“In this context, continuing arms transfers to Israel may be seen as knowingly providing assistance for operations that contravene international human rights and international humanitarian laws and may result in profit from such assistance,” the experts said.

Israel has rejected the genocide accusations as false and grossly distorted.

Also on Thursday, British weapons manufacturers were warned that their selling of military equipment to Israel could lead to criminal charges for failing to prevent war crimes amid the Israeli offensive in Gaza.

Four anti-arms trade campaign groups, including the Campaign Against Arms Trade (CAAT), highlighted “potential criminal liability for atrocity crimes currently taking place in Gaza” in a letter to 20 UK firms who contribute parts or software used in F-35 fighter jets being used by the Israeli air force to bomb the Hamas-held Palestinian enclave.

The letter cited a section in the 2001 International Criminal Court Act, where it is states it is an offense under English and Welsh law “to engage in ‘conduct ancillary’ to a war crime or a crime against humanity” in foreign jurisdictions.

The firms targeted by the activists include the UK arm of Lockheed Martin, BAE Systems and Northrop Grumman, the Guardian reported.

The UN human rights office said on Wednesday that Israeli forces may have repeatedly violated the laws of war and failed to distinguish between civilians and fighters in the Gaza conflict. Israel dismissed the findings as flawed.

Israel’s air and ground offensive has killed more than 37,400 people in the Hamas-ruled Palestinian territory, according to health authorities there.

Israel launched its assault after Hamas fighters stormed across the border into southern Israel on Oct. 7, killing around 1,200 people and taking more than 250 people hostage, according to Israeli tallies.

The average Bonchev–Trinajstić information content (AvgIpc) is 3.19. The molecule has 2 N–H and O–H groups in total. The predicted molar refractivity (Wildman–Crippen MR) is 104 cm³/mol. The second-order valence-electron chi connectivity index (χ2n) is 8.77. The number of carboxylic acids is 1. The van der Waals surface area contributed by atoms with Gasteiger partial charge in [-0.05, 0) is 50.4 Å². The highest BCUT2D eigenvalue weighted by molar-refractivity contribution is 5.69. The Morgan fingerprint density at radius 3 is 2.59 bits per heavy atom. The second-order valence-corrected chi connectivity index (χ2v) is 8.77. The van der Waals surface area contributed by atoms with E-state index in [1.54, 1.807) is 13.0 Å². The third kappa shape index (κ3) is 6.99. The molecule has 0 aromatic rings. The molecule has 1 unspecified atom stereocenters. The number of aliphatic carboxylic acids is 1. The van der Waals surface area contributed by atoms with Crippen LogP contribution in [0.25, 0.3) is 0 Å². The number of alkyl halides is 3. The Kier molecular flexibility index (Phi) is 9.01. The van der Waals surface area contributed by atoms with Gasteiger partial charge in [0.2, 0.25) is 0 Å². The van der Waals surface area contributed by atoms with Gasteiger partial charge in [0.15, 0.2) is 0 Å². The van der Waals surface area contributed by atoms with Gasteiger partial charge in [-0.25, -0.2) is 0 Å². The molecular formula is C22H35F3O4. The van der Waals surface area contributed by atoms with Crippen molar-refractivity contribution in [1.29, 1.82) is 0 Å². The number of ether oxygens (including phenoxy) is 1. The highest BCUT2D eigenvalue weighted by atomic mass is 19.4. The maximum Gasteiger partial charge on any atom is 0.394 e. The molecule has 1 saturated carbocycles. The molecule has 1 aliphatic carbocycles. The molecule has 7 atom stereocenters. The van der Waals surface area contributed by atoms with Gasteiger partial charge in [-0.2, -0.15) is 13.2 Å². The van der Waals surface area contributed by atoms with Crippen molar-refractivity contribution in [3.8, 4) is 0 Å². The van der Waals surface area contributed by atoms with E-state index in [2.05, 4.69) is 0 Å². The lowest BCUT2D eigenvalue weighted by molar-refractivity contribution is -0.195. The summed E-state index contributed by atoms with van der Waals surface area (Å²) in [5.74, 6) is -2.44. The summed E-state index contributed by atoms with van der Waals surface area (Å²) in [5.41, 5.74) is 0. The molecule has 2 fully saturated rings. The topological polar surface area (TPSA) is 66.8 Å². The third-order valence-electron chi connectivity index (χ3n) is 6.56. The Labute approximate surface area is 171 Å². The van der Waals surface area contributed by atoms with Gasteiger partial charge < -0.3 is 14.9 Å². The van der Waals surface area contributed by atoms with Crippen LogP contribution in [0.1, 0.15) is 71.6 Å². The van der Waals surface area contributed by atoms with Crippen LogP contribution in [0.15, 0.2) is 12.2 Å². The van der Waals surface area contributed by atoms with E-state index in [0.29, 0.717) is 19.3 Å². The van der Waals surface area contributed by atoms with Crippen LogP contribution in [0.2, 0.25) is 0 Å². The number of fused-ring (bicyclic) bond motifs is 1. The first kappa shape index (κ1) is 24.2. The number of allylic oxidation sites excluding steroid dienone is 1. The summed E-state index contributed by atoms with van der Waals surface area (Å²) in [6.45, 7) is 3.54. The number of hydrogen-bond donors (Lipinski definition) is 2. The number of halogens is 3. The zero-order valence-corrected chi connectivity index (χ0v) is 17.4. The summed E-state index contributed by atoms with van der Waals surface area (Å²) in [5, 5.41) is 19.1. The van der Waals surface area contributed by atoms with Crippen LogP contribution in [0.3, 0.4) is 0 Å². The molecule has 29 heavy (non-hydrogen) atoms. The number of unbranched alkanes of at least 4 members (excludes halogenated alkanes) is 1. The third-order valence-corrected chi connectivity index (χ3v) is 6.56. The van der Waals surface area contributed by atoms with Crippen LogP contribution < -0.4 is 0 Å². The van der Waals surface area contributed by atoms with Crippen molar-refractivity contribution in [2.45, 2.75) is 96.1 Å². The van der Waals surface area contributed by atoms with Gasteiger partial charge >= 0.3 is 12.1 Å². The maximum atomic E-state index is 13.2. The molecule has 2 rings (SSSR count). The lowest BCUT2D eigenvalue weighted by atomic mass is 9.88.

* With Reuters


Hezbollah fires rockets at Israel after fighter killed

Hezbollah fires rockets at Israel after fighter killed
Updated 20 June 2024
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Hezbollah fires rockets at Israel after fighter killed

Hezbollah fires rockets at Israel after fighter killed
  • Hezbollah announced that one of its fighters had been killed
  • A source close to the group told AFP he was killed in the Deir Kifa strike

BEIRUT: Hezbollah said it fired “dozens” of rockets into northern Israel Thursday in retaliation for a deadly strike in south Lebanon, a day after a fiery speech from the group’s leader.
Israel and Hezbollah, a powerful Lebanese movement allied with Hamas, have traded near-daily cross-border fire since the Palestinian militant group’s October 7 attack on Israel which triggered war in the Gaza Strip.
Fears of a regional war rose after Hezbollah chief Hassan Nasrallah warned Wednesday “no place” in Israel would be spared in case of all-out war against his group, and threatened the nearby island nation of Cyprus if it opened its airports to Israel.
Hezbollah on Thursday said that “in response to the assassination that the Israeli enemy carried out in the village of Deir Kifa,” fighters targeted an Israeli barracks “with dozens of Katyusha rockets.”
Lebanon’s official National News Agency (NNA) had reported one dead after an “enemy drone” struck a vehicle in south Lebanon’s Deir Kifa area.
Hezbollah announced that one of its fighters had been killed. A source close to the group, requesting anonymity, told AFP he was killed in the Deir Kifa strike.
The Israeli military said an air strike “eliminated” a Hezbollah operative in the Deir Kifa area, saying he was “responsible for planning and carrying out terror attacks against Israel and commanding Hezbollah ground forces” in south Lebanon’s Jouaiyya area.
Elsewhere, Israeli fighter jets struck “a Hezbollah surface-to-air missile launcher that posed a threat to aircraft operating over Lebanon,” the army statement added.